“The Acid Queen” is a song written by Pete Townshend and is the ninth song on The Who’s rock opera album Tommy. Townshend also sings the lead vocals. The song tells the attempts of Tommy’s parents to try to cure him. They leave him with a gypsy, a self-proclaimed “Acid Queen”. She feeds Tommy various hallucinogenic drugs.
“The Acid Queen” is often grouped with the album’s next track, “Underture”, a lengthy instrumental which deals with Tommy’s hallucinations and his experience with acid. The one cover song on Tommy, “Eyesight to the Blind,” may have been included to introduce the character of the acid queen. Tommy’s parents take Tommy to the Acid Queen to see if her “lascivious attentions” can cure Tommy of his ills. However, she is unsuccessful in awakening him.
Several notable singers have performed the song including Merry Clayton, Patti LaBelle, Bette Midler and Tina Turner.
Pete Townshend used Tommy’s blindness to represent our “…blindness to reality.” The Acid Queen symbolized mindless self-indulgence, and attempted to use drugs to cure Tommy’s ailments: deafness, muteness and blindness.” Townshend has also said that “The song’s not just about acid: it’s the whole drug thing, the drink thing, the sex thing wrapped into one big ball. It’s about how you get it laid on you that if you haven’t fucked forty birds, taken sixty trips, drunk fourteen pints or whatever…society – people – force it on you. She represents this force.”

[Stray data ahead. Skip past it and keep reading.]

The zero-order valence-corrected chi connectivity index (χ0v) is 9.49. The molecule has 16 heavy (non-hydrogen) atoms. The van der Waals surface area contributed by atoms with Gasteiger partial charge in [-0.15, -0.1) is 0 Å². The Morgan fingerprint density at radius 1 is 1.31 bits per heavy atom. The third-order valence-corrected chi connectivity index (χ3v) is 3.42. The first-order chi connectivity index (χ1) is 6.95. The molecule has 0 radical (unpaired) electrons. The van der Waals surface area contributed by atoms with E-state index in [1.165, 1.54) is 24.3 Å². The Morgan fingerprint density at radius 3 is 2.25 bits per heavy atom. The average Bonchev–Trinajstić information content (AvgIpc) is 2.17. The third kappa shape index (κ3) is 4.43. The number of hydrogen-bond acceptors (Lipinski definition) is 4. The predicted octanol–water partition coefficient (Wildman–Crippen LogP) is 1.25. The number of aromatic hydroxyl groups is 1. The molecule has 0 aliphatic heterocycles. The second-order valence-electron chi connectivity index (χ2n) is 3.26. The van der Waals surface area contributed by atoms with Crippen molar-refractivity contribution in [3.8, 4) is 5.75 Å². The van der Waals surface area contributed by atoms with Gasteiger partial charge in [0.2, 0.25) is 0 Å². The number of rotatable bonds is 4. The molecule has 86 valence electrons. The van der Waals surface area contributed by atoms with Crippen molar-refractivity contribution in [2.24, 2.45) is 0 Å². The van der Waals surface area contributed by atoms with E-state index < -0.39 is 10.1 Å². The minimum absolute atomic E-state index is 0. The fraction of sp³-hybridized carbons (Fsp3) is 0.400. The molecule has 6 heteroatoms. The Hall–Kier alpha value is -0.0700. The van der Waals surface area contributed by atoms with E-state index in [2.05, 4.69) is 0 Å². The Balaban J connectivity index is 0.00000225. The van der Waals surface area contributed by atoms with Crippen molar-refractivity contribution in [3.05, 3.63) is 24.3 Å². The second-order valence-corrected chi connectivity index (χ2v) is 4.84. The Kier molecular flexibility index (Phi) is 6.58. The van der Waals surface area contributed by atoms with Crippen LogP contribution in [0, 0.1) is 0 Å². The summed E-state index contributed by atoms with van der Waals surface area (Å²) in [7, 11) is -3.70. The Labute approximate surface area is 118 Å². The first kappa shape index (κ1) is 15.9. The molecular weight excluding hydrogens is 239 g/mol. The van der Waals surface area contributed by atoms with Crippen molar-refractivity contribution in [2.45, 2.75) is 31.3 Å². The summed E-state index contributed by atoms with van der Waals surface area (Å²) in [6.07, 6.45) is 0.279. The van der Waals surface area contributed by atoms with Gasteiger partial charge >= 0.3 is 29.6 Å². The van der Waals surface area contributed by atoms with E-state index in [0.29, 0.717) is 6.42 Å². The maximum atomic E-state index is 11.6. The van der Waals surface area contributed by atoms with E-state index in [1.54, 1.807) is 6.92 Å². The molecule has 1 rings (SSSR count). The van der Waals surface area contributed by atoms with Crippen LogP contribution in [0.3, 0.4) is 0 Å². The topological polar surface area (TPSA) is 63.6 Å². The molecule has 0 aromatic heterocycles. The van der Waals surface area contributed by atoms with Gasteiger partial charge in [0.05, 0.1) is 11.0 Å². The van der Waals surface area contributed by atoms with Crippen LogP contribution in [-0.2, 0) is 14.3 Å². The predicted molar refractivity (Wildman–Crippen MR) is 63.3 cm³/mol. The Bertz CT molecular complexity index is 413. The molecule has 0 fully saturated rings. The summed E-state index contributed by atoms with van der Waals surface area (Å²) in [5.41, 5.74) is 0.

Who biographer John Atkins describes the song as “a distinctive and fully matured song in which Pete’s vocals give a fine sense of urgency, suggesting that a sexual as well as drug initiation is being offered by the character. Chris Charlesworth calls it “one of the best songs on Tommy.”